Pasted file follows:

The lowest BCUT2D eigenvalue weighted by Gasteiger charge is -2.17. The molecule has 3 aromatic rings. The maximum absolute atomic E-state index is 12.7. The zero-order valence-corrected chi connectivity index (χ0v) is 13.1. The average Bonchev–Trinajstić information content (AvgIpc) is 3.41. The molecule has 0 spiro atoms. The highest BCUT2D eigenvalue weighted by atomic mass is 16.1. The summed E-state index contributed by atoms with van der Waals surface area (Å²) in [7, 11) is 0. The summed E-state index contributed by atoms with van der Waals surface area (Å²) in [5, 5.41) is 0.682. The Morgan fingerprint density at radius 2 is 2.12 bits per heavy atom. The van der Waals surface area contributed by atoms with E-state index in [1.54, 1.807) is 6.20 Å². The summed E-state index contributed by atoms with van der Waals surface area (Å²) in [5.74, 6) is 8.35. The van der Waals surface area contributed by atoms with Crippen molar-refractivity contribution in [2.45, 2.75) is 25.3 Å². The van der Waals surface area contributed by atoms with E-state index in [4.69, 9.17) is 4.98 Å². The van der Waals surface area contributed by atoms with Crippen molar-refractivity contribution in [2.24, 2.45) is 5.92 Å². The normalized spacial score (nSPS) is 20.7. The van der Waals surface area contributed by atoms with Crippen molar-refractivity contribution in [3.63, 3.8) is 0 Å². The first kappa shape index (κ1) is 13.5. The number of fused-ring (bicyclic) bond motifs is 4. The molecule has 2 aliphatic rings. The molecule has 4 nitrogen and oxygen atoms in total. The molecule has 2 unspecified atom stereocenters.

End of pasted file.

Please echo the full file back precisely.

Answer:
The lowest BCUT2D eigenvalue weighted by Gasteiger charge is -2.17. The molecule has 3 aromatic rings. The maximum absolute atomic E-state index is 12.7. The zero-order valence-corrected chi connectivity index (χ0v) is 13.1. The average Bonchev–Trinajstić information content (AvgIpc) is 3.41. The molecule has 0 spiro atoms. The highest BCUT2D eigenvalue weighted by atomic mass is 16.1. The summed E-state index contributed by atoms with van der Waals surface area (Å²) in [7, 11) is 0. The summed E-state index contributed by atoms with van der Waals surface area (Å²) in [5, 5.41) is 0.682. The Morgan fingerprint density at radius 2 is 2.12 bits per heavy atom. The van der Waals surface area contributed by atoms with E-state index in [1.54, 1.807) is 6.20 Å². The summed E-state index contributed by atoms with van der Waals surface area (Å²) in [5.74, 6) is 8.35. The van der Waals surface area contributed by atoms with Crippen molar-refractivity contribution in [2.45, 2.75) is 25.3 Å². The van der Waals surface area contributed by atoms with E-state index in [4.69, 9.17) is 4.98 Å². The van der Waals surface area contributed by atoms with Crippen molar-refractivity contribution in [2.24, 2.45) is 5.92 Å². The normalized spacial score (nSPS) is 20.7. The van der Waals surface area contributed by atoms with Crippen molar-refractivity contribution in [3.63, 3.8) is 0 Å². The first kappa shape index (κ1) is 13.5. The number of fused-ring (bicyclic) bond motifs is 4. The molecule has 2 aliphatic rings. The molecule has 4 nitrogen and oxygen atoms in total. The molecule has 2 unspecified atom stereocenters.